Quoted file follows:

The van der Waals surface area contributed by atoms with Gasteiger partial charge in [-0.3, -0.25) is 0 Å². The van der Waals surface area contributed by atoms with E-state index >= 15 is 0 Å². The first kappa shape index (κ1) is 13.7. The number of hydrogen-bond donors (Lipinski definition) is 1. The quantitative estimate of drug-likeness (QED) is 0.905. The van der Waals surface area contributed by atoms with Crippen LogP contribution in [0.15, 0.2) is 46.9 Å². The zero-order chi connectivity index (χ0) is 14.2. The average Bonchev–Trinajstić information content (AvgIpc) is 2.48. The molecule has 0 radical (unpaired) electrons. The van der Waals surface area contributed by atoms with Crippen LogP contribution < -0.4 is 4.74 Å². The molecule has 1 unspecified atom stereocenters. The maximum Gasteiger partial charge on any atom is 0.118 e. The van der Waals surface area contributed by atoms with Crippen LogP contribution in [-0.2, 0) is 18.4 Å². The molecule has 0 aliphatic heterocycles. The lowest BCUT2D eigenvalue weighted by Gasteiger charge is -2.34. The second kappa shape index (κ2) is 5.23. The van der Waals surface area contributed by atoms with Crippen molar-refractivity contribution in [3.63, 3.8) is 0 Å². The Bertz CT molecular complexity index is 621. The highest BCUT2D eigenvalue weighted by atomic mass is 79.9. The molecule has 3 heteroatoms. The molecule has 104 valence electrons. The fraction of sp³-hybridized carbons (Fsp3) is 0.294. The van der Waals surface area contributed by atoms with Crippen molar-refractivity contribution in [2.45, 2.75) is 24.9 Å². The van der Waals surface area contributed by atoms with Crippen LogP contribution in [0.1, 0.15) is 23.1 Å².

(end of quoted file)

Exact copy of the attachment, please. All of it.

The van der Waals surface area contributed by atoms with Gasteiger partial charge in [-0.3, -0.25) is 0 Å². The van der Waals surface area contributed by atoms with E-state index >= 15 is 0 Å². The first kappa shape index (κ1) is 13.7. The number of hydrogen-bond donors (Lipinski definition) is 1. The quantitative estimate of drug-likeness (QED) is 0.905. The van der Waals surface area contributed by atoms with Crippen LogP contribution in [0.15, 0.2) is 46.9 Å². The zero-order chi connectivity index (χ0) is 14.2. The average Bonchev–Trinajstić information content (AvgIpc) is 2.48. The molecule has 0 radical (unpaired) electrons. The van der Waals surface area contributed by atoms with Crippen LogP contribution < -0.4 is 4.74 Å². The molecule has 1 unspecified atom stereocenters. The maximum Gasteiger partial charge on any atom is 0.118 e. The van der Waals surface area contributed by atoms with Crippen LogP contribution in [-0.2, 0) is 18.4 Å². The molecule has 0 aliphatic heterocycles. The lowest BCUT2D eigenvalue weighted by Gasteiger charge is -2.34. The second kappa shape index (κ2) is 5.23. The van der Waals surface area contributed by atoms with Crippen molar-refractivity contribution in [3.63, 3.8) is 0 Å². The Bertz CT molecular complexity index is 621. The highest BCUT2D eigenvalue weighted by atomic mass is 79.9. The molecule has 3 heteroatoms. The molecule has 104 valence electrons. The fraction of sp³-hybridized carbons (Fsp3) is 0.294. The van der Waals surface area contributed by atoms with Crippen molar-refractivity contribution in [2.45, 2.75) is 24.9 Å². The van der Waals surface area contributed by atoms with Crippen LogP contribution in [0.1, 0.15) is 23.1 Å².